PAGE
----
Tuned In

Hung's Renewal and the Mystery of HBO Decisionmaking

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Yesterday HBO announced that Hung, its dark comedy about a suburban Michigan gigolo and his pimp, will get a third season. I’m pleased and surprised. I don’t think the show has lived up to its potential, but when it’s on—and the past couple of episodes have been strong—it’s an insightful look at people trying to hold on to their lives amid a cratering economy. But I seem to be an exception among critics, so without wall-to-wall raves I didn’t expect the show to get a third season, given its modest-at-best ratings.

After I posted the news on Twitter yesterday afternoon, I saw a lot of responses to the effect of: “How can HBO leave this on the air when they cancelled [your favorite show here]?” The short answer is that, whereas old-school TV networks decided shows’ fates more or less straight on the basis of ratings, the calculus of a pay-cable network is much more complicated.

First, there’s the question of relative cost. This is true everywhere, which is why reality shows have to clear a much lower ratings bar to stay on the air. But it’s far more true at HBO, where shows can range from relatively low-budget to Croesus-beggaring spectacles whose budgets rival major movies. Rome made it two seasons, but its elaborate sets and costs (guesstimated around $10 million per episode) made it too prohibitive to keep, even as a BBC coproduction. Carnivale had a high bar to clear as well. (Deadwood was another, more complicated story—David Milch moved on to John from Cincinnati—but it wasn’t cheap either.) Hung most likely is orders of magnitude less expensive.

But more important, pay cable networks don’t look at ratings the way anyone else does. They care, but in an indicative, not an absolute sense. They aren’t selling ads against their programming. What matters is not how many people watch any show, but how many people subscribe to their network (not to mention buy DVDs and other ancillary products).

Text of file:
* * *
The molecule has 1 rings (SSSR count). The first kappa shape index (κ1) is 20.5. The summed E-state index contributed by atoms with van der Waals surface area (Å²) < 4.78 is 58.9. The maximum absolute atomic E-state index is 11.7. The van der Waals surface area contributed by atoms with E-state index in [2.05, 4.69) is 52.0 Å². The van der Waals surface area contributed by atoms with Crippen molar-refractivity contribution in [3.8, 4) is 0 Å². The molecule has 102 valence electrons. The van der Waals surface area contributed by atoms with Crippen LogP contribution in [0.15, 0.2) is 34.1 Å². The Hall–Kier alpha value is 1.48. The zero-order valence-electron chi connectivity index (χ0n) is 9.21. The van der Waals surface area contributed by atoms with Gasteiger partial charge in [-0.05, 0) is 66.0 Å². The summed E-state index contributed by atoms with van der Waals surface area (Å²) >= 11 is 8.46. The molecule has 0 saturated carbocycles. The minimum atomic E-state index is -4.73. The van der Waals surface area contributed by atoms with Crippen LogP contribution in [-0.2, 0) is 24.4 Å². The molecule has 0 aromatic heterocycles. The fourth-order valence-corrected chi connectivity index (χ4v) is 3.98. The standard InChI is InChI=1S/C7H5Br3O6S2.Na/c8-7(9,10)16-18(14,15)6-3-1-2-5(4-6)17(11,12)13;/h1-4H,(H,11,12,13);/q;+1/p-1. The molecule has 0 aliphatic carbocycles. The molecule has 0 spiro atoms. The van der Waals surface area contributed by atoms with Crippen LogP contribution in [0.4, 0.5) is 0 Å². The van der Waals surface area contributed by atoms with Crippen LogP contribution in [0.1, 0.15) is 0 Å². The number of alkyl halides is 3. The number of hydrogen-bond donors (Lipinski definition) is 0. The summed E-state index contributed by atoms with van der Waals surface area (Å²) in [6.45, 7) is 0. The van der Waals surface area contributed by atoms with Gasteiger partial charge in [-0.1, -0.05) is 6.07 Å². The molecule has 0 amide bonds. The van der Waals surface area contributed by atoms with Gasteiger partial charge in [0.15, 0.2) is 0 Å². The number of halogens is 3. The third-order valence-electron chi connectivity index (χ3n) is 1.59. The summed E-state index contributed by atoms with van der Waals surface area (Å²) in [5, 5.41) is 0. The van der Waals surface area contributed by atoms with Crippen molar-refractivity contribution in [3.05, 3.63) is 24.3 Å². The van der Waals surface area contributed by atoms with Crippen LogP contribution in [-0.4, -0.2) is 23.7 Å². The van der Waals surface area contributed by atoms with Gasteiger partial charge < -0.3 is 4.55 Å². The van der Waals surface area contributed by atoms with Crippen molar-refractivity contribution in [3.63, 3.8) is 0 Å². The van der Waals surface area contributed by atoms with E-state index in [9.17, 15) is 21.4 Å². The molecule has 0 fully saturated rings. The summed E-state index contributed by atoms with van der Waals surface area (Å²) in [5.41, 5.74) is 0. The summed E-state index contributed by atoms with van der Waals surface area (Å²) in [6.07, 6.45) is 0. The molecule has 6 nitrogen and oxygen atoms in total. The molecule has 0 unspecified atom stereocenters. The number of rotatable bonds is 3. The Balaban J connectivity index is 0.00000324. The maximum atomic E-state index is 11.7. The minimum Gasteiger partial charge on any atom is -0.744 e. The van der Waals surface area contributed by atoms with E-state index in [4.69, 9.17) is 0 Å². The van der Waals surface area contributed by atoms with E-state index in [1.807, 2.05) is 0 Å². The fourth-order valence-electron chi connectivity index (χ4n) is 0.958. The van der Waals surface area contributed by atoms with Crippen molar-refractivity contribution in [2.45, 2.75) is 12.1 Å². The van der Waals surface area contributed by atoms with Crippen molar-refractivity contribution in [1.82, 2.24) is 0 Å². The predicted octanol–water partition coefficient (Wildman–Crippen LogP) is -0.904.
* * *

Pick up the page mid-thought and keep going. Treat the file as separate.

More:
That number is related to a show’s ratings, but not directly. People who get HBO or Showtime generally do for a complex of reasons: for this series and that one and that event, as well as, maybe, for the hope of some future programming to come. What matters is not so much if you are one of the millions who watch True Blood. What matters is if you got HBO because of True Blood, or would drop it without. (Nor is it usually that cut-and-dried; more likely, you keep HBO if you do because of the sense you’ve gradually gained over time that you will like its shows—the HBO aura, if you will.)

So HBO serves audiences and subaudiences, and shows are valuable not in terms of their absolute number of viewers but in terms of how many viewers they keep subscribing to HBO—a number that is, at best, guessable. In his days at HBO, Chris Albrecht once mentioned that the network kept Arli$$—the sports-agent comedy, modestly rated and reviled by critics—because there were enough HBO subscribers who got the channel for Arli$$ and nothing else. Which makes since, ironically, because Arli$$ was so less critically regarded than anything else on HBO; it meant the show was sufficiently different to draw a different audience.

I wouldn’t have guessed that Hung drew enough of a unique audience to keep it around, but that may be the case; or, at least, the combination of unique appeal + cost + factors unknown = keeping Hung is worth it. Which is appropriate enough for a show like Hung, which is about surviving by cobbling together whatever you’ve go.